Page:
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Proceedings Paper

Influx of small comets into Earth's atmosphere
Author(s): Louis A. Frank; John B. Sigwarth
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Paper Abstract

Approximately 11 years ago unexpected transient decreases of Earth's dayglow intensities with spatial dimensions of approximately 50 km in diameter were detected in the first high-resolution global images from a high-altitude orbiting spacecraft, Dynamics Explorer 1. These decreases in dayglow intensities were measured in an ultraviolet spectral window that is very sensitive to absorption by water molecules and clusters along the camera's line-of-sight from the spacecraft to the sunlit atmosphere. These decreases exhibited several features that indicated an extraterrestrial source. Namely (1) preferential motion in the east-to-west direction across the sunlit face of Earth, (2) similar diurnal variations in occurrence rates as those for radar meters, (3) correlation of the occurrence rates with the nonshower rates as determined with forward scatter radar, and (4) larger angular diameters for these atmospheric holes as the altitude of the spacecraft decreases. The only viable interpretation of these atmospheric holes to date is the impact of incoming water clouds from small comets that have disrupted in the vicinity of Earth. The startling consequence of this interpretation is an influx of about 20 small comets each minute into our atmosphere, each with a mass of tens of tons. These measurements and interpretation inspired a heated debate which resulted in dismissing the small comets because the observations were generally obtained at the imager's threshold. A new ultraviolet imager with more than 100 times the resolution of the Dynamics Explorer-1 camera has been recently flown on the Polar spacecraft. These images from the Polar camera confirm the existence of the small comets. A mission to further investigate the composition and dynamics of these small comets is suggested.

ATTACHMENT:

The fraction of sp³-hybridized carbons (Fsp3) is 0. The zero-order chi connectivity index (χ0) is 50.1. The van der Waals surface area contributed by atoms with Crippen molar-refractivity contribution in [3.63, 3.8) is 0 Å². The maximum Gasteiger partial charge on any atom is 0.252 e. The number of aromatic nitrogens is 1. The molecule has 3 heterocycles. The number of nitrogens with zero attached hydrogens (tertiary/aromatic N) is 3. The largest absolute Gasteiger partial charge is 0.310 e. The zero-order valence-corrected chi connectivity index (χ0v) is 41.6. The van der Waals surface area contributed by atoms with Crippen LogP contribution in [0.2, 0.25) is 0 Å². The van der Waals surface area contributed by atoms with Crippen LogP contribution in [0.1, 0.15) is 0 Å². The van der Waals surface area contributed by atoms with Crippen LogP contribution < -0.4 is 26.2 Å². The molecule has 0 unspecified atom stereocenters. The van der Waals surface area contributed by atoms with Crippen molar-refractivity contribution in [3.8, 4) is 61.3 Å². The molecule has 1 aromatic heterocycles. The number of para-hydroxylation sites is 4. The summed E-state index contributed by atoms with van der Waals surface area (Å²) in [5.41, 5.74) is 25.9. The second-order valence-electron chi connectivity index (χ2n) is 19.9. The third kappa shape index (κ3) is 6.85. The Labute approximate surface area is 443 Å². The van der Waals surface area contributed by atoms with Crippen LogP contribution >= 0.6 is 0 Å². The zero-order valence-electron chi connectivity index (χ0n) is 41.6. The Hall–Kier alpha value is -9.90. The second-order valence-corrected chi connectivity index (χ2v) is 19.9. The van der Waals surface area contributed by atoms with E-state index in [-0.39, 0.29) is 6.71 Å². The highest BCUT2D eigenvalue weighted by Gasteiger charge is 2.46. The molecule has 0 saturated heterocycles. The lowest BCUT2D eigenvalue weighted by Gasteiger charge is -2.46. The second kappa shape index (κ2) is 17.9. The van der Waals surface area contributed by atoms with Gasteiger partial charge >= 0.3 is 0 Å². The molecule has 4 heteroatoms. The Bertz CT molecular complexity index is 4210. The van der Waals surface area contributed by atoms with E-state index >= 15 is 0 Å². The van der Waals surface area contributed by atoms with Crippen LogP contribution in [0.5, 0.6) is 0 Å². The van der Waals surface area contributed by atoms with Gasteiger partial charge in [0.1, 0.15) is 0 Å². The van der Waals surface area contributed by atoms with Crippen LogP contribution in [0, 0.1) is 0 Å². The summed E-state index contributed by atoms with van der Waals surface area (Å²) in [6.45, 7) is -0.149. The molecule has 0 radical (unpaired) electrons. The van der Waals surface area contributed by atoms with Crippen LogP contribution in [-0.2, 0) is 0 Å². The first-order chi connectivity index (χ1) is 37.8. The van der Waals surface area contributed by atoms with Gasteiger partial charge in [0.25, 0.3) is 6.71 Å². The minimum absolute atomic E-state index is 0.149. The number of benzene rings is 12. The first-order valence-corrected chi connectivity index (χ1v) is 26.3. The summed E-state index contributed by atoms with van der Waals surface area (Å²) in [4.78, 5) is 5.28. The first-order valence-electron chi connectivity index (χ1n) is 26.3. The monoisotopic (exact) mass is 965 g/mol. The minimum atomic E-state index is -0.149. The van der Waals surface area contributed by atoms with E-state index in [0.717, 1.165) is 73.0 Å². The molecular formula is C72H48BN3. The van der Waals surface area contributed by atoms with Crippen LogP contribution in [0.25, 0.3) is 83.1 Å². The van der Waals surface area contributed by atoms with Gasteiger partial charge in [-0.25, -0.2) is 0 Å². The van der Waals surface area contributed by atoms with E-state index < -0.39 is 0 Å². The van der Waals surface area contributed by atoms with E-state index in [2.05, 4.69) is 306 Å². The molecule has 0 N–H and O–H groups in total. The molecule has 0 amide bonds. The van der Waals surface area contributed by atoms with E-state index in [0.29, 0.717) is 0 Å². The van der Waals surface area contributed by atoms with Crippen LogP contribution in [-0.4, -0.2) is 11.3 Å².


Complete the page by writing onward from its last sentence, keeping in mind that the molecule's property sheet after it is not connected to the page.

Paper Details

Date Published: 11 July 1997
PDF: 11 pages
Proc. SPIE 3111, Instruments, Methods, and Missions for the Investigation of Extraterrestrial Microorganisms, (11 July 1997); doi: 10.1117/12.278777
Show Author Affiliations
Louis A. Frank, Univ. of Iowa (United States)
John B. Sigwarth, Univ. of Iowa (United States)

Published in SPIE Proceedings Vol. 3111:
Instruments, Methods, and Missions for the Investigation of Extraterrestrial Microorganisms
Richard B. Hoover, Editor(s)

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